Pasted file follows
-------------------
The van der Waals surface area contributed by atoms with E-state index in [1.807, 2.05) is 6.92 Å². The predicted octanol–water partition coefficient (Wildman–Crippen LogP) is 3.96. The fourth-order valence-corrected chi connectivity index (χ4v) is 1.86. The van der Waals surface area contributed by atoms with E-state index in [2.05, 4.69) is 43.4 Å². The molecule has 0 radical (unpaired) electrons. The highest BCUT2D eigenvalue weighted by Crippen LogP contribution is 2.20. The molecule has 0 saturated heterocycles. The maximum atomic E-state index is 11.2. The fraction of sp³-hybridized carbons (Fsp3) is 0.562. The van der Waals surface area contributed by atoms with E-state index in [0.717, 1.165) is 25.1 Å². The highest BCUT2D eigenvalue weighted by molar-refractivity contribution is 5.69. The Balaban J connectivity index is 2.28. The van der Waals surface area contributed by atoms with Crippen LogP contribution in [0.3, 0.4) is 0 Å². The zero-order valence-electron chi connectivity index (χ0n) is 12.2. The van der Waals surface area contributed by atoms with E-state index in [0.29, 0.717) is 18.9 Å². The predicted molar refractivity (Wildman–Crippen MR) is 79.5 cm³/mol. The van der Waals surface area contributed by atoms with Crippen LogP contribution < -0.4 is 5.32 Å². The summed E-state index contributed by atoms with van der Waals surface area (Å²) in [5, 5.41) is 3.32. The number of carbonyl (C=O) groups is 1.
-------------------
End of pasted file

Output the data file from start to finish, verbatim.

The van der Waals surface area contributed by atoms with E-state index in [1.807, 2.05) is 6.92 Å². The predicted octanol–water partition coefficient (Wildman–Crippen LogP) is 3.96. The fourth-order valence-corrected chi connectivity index (χ4v) is 1.86. The van der Waals surface area contributed by atoms with E-state index in [2.05, 4.69) is 43.4 Å². The molecule has 0 radical (unpaired) electrons. The highest BCUT2D eigenvalue weighted by Crippen LogP contribution is 2.20. The molecule has 0 saturated heterocycles. The maximum atomic E-state index is 11.2. The fraction of sp³-hybridized carbons (Fsp3) is 0.562. The van der Waals surface area contributed by atoms with E-state index in [0.717, 1.165) is 25.1 Å². The highest BCUT2D eigenvalue weighted by molar-refractivity contribution is 5.69. The Balaban J connectivity index is 2.28. The van der Waals surface area contributed by atoms with Crippen LogP contribution in [0.3, 0.4) is 0 Å². The zero-order valence-electron chi connectivity index (χ0n) is 12.2. The van der Waals surface area contributed by atoms with E-state index in [0.29, 0.717) is 18.9 Å². The predicted molar refractivity (Wildman–Crippen MR) is 79.5 cm³/mol. The van der Waals surface area contributed by atoms with Crippen LogP contribution < -0.4 is 5.32 Å². The summed E-state index contributed by atoms with van der Waals surface area (Å²) in [5, 5.41) is 3.32. The number of carbonyl (C=O) groups is 1.